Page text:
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Caribbean Language Planning

Caribbean Language Planning

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Published by Shivana Allen

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Categories:Topics, Art & Design
Published by: Shivana Allen on Apr 25, 2010
Copyright:Attribution Non-commercial


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Mohammed 1
Shivana MohammedDr. Jeannette AllsoppThe Standardization of Caribbean Languages7th May 2009
The Tongue That Ties:Addressing Caribbean Fragmentation Through Linguistics
To suggest that we all speak one tongue is surreal. But can’t we learn each others... so that every man's native tongue,is every other mans second language?Then can we not say we have achieved linguistic unity?(Mohammed, 2009)
The Caribbean is conventionally referred to as a singular region internationally, however,internally the region is far from singular, rather it is a group of islands each a nation unto itself.Many an individual and government have attempted to create within the region a sense of unity,the façade of a single nation under the sun. However, after multiple failed attempts this has not been accomplished.This paper proposes that the definitions of the region all reflect its fragmentation and thatattempts to piece the puzzle together have all failed due to one overlooked and understated
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element, at the grassroots level, islanders cannot communicate across their national boundaries.In his Nobel laureate lecture Derek Walcott captures the sentiment of most Caribbeanintellectuals, of the region he remarks that the everyday acts of belief and culture, recall“Memory that yearns to join the centre, a limb remembering the body from which it has beensevered, like those bamboo thighs of the god. In other words, the way that the Caribbean is stilllooked at, illegitimate, rootless, mongrelized. "No people there", to quote Froude, "in the truesense of the word". No people. Fragments and echoes of real people, unoriginal and broken.Historically the Caribbean has been destined for fragmentation, politically, socially andotherwise. A Pre Colonial West Indies was home to a number of indigenous tribes among whichwere the major groups the Tainos and Kalinagos, the Carib-speaking peoples and the Arawak-speaking peoples. These languages were later subjugated before a European Tongue, or tongues.This process began with the colonization of Cuba, Puerto Rico, Jamaica and Trinidad by theSpanish. Though in 1655 Jamaica was seized by the English and remained under its rule for 300years.Consequent to their domination an English speaking rule began in Bermuda(1612) to befollowed by their conquer of St Kitts, Barbados, Nevis, Antigua, Monsterrat, Anguilla, Tortola.In 1625 however a French Rule permeated the island of St. Kitts followed by Guadeloupe andMartinique both of whom to this day are French Departments, a political aspect that has hadserious ramifications for their assimilation into the greater Caribbean region. Similarly, theFrench took control of one third of Spanish Speaking Hispaniola, creating the French SpeakingHaitian. In addition to the English and French rule the Caribbean islands of Aruba, Bonaire,Curacao, Tobago, Saint Eustatius, Saba, St. Martin, St. Croix and Tortola, also became Dutchspeaking territories.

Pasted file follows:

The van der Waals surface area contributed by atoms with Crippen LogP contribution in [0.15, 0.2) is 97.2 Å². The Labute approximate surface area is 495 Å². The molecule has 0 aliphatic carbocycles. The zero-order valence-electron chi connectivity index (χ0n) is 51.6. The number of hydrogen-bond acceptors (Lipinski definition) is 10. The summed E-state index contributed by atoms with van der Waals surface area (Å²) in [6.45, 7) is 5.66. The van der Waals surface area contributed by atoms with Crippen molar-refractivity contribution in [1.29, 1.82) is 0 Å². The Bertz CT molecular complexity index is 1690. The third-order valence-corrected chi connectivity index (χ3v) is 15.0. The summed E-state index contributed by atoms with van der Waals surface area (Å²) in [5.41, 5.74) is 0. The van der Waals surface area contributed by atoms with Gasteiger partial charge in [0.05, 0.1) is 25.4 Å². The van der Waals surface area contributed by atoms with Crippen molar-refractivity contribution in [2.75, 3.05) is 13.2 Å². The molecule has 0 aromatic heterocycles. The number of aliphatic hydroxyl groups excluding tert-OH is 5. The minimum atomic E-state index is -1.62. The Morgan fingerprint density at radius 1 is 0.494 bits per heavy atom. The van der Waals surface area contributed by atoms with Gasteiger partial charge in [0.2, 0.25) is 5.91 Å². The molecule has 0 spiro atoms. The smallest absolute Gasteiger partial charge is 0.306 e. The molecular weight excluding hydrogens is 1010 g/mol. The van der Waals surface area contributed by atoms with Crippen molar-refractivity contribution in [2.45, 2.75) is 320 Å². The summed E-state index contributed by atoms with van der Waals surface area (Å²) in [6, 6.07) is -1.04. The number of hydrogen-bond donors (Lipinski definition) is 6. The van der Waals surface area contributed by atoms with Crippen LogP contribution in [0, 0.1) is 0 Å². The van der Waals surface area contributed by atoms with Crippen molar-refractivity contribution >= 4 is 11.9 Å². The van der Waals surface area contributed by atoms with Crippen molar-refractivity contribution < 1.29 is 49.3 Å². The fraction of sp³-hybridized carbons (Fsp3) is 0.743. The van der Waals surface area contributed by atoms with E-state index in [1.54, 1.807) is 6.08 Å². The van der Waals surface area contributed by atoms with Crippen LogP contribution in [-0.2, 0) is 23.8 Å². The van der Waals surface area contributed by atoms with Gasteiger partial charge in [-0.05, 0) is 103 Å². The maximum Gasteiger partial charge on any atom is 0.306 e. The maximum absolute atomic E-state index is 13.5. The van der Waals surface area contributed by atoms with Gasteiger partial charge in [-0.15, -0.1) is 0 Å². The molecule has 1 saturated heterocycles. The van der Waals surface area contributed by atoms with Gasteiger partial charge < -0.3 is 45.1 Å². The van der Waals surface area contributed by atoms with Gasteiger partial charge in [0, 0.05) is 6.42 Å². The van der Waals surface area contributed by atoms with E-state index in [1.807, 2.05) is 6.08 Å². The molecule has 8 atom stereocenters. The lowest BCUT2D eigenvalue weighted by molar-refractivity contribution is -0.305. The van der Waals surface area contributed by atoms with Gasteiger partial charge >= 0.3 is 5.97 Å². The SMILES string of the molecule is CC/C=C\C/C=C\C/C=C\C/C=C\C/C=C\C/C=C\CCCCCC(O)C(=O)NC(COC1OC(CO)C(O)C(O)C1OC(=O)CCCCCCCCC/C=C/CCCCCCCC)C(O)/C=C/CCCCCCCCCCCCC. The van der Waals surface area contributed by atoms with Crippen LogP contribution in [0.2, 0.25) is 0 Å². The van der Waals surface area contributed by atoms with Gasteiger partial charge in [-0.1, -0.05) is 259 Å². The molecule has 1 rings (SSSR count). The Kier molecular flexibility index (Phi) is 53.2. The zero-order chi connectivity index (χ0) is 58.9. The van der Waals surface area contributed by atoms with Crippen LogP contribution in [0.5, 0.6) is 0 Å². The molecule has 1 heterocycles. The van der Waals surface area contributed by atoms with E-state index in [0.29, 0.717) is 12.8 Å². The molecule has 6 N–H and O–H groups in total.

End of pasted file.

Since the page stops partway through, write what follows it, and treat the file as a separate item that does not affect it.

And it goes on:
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Colonization Policy was one that mandated that the slaves be fragmented to allow for easier rule. Such that the African imports, were scattered across the multiple territories in nolinguistic order to prevent collusion. Derek Bickerton in discussing the Language BioProgramme Hypothesis comments that the intelligence of the average slave was underminedsince one’s ability to learn language is seen as proportionate to ones intelligence, rather inactuality the average slave came out of a region with nearly 2000 languages, where knowledge of multiple language varieties is commonplace. Bickerton notes that the propensity of the slave toacquire a multilingual repertoire was high.The acquisition of the language of the Colonizer was no herculean feat. It is thus acuriosity that with so heavy a substrate influence- genealogically speaking the Caribbean regionshould have evolved into a region where, while being multi-lingual, the average islanderslinguistic repertoire ought to include the major languages and varieties. Africa for instance as amulti-linguistic nation has an average 80 million people who share 400 languages, the typical Nigerian for instance, his repertoire includes at minimum two to three languages; this theyconsider their “linguistic inheritance” (Languages of Africa,1)Furthermore, in a Nation that is considered third world as is the case with the Caribbeanregion, the value of a multilingual population to its development has been recognized, that “thehigh linguistic diversity of many African countries (Nigeria alone has 250 languages, one of thegreatest concentrations of linguistic diversity in the world) has madelanguage policya vital issuein the post-colonial era. In recent years, African countries and many other developing nationssuch as Singapore
, have become increasingly aware of the value of their linguistic inheritance.
Singapore has four major languages, they are; Tamil, Malay, Mandarin and English.

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